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I'm looking at a used hybrid Lincoln MKZ with 70k miles. The manufacturer provides an 8-yr/100k mile warranty on the hybrid system, so I believe I should still be covered until 2019.

I've read that replacing the battery pack in any hybrid can cost a minimum of $2500 + labor.

Is there some diagnostic that a mechanic can perform to tell how much longevity the battery pack still has in it, and if not, then to what degree do I need to plan the cost of replacement into my car budget?

  • Yes, but I'm not aware of what can be done by the consumer. Here in the U.S., there are now chains of shops being set up to service hybrid vehicle batteries. You may be able to take it to a dealer for a free test if there is some way to otherwise detect something is wrong, or you can go to one of the newer shops focusing on hybrid batteries, but they likely will charge as there is real labor involved if you want to test what really matters, which is the performance of each module. (I used to work for a recycler that purchased the dead modules, so that is the extent of my knowledge.) – Paul Jan 29 '17 at 14:48
  • My understanding is you have to pay attention to how well the charge lasts. This shows you the health of the battery. If it starts discharging faster and fails to charge as quickly, you'll start seeing a decrease in fuel mileage. When it does this, it should be fairly evident. If a cell should fail, then it will be very evident there's an issue with the battery, because you'll be running off of engine power the entire time. – Pᴀᴜʟsᴛᴇʀ2 Jan 29 '17 at 14:53
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At least Toyota has a special hybrid battery test that only the dealership can do. If you service your car regularly at the dealership, the test is performed annually and in Finland, this extends the warranty 1 year at a time to 10 years (with 350 000 km max). I suspect the actual test is performed continuously on the car computer and the dealership just reads the test results stored in the car computer's memory.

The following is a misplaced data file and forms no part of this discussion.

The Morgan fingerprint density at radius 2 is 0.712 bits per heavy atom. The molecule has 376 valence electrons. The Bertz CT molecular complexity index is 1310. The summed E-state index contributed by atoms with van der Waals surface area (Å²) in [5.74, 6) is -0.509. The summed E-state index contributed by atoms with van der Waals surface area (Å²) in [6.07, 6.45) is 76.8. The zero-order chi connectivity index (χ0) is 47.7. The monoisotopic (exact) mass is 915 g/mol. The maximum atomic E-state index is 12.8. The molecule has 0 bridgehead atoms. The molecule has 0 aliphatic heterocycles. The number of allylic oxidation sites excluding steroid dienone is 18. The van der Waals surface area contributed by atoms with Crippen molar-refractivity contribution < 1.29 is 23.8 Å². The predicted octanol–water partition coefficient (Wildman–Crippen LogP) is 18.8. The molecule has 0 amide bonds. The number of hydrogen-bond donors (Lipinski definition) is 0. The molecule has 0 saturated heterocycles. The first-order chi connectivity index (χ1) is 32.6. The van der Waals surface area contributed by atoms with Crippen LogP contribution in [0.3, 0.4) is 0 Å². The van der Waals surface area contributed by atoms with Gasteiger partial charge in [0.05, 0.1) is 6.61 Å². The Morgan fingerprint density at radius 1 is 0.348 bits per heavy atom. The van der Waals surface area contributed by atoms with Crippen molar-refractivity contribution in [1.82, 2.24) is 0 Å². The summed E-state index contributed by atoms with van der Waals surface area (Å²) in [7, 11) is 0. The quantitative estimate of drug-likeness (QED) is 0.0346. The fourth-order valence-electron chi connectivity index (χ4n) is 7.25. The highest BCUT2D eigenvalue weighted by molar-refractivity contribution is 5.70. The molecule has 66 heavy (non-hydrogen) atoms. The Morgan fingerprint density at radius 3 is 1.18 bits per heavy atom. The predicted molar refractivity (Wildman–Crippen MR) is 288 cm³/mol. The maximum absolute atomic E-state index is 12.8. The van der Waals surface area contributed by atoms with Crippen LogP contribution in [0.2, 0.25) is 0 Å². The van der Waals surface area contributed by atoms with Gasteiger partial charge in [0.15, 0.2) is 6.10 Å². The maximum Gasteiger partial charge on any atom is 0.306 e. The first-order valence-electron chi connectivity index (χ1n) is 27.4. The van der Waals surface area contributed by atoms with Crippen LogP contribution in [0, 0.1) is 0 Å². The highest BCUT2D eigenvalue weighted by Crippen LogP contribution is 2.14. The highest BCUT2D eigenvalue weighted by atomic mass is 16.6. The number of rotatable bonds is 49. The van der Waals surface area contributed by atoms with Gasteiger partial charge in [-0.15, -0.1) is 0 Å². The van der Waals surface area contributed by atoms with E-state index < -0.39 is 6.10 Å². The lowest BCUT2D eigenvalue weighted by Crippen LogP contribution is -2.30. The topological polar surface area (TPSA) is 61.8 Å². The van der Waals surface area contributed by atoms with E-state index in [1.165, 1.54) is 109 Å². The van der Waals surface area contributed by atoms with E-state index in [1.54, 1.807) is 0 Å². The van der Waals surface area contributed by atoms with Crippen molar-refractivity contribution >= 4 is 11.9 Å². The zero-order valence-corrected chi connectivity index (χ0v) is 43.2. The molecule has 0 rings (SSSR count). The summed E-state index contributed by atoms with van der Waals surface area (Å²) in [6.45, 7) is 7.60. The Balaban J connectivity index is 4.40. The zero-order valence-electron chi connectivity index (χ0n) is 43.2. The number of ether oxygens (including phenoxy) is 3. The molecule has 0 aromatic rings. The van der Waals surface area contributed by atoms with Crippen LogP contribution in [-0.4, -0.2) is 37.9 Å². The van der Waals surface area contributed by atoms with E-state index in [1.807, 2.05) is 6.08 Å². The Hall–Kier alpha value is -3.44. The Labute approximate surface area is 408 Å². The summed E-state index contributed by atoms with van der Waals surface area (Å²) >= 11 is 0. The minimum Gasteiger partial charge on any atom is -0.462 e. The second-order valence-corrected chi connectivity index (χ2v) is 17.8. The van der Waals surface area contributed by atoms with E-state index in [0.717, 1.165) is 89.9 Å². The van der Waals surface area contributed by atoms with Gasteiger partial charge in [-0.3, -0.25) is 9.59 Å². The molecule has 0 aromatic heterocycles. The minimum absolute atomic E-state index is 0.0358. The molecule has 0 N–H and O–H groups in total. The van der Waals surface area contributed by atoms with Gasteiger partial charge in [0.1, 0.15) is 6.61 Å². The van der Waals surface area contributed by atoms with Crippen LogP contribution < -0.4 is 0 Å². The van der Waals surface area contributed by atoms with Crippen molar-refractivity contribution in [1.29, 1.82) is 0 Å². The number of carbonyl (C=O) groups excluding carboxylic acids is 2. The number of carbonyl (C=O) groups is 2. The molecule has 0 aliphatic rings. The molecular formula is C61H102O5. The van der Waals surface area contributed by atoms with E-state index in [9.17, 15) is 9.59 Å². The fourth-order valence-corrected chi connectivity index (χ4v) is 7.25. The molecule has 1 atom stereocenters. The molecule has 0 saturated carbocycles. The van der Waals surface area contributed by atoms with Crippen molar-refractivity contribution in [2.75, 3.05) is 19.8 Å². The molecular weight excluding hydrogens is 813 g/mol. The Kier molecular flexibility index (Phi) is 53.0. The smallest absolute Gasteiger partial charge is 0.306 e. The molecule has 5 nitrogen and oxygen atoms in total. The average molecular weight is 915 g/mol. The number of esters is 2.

Unfortunately, I don't know if Lincoln has a similar design than Toyota.

However, typically traditional (non-plug-in) hybrid vehicle batteries are oversized for the job they do. All they need to do is to help accelerate the car to max speed. For example, my 2016 RAV4 hybrid has a 1.6kWh battery pack. This is 5.8 MJ. In comparison, accelerating the 1700kg car to 120 km/h (the max speed allowed in Finland) takes about 1 MJ, and about only half of the acceleration energy comes from the battery, so 0.5 MJ required. So, the battery is over 11x bigger than it needs to be! Of course, the battery is shallow-cycled with only 40% of its capacity being used, but even then it is oversized by a huge margin. Not only that, but also the NiMH batteries last surprisingly long amounts of time due to shallow-cycling.

Additionally, since the batteries typically last for the lifetime of the car, you can almost certainly find a cheap junkyard battery instead of having to purchase a new battery.

So, I wouldn't worry about the battery. I would worry about buying outdated technology when purchasing a used hybrid, as a newer car very well can have better fuel efficiency.

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I spoke to two Ford dealerships and they both said the hybrid system itself performs diagnostics, and if there is no error lit up on the dash, the hybrid system is working fine. The two mechanics I spoke with at the two different dealerships said they each had only replaced one hybrid battery in the 10+ years they had been working there, and it was on the earliest hybrid models. One said the car had more than 300,000 miles on it.

As a side note, one of the mechanics told me cars with Nickel Metal Hydride (NiMH) batteries actually have a special battery reconditioning process once the batteries do wear out, but it apparently is a time-consuming process and requires special equipment.

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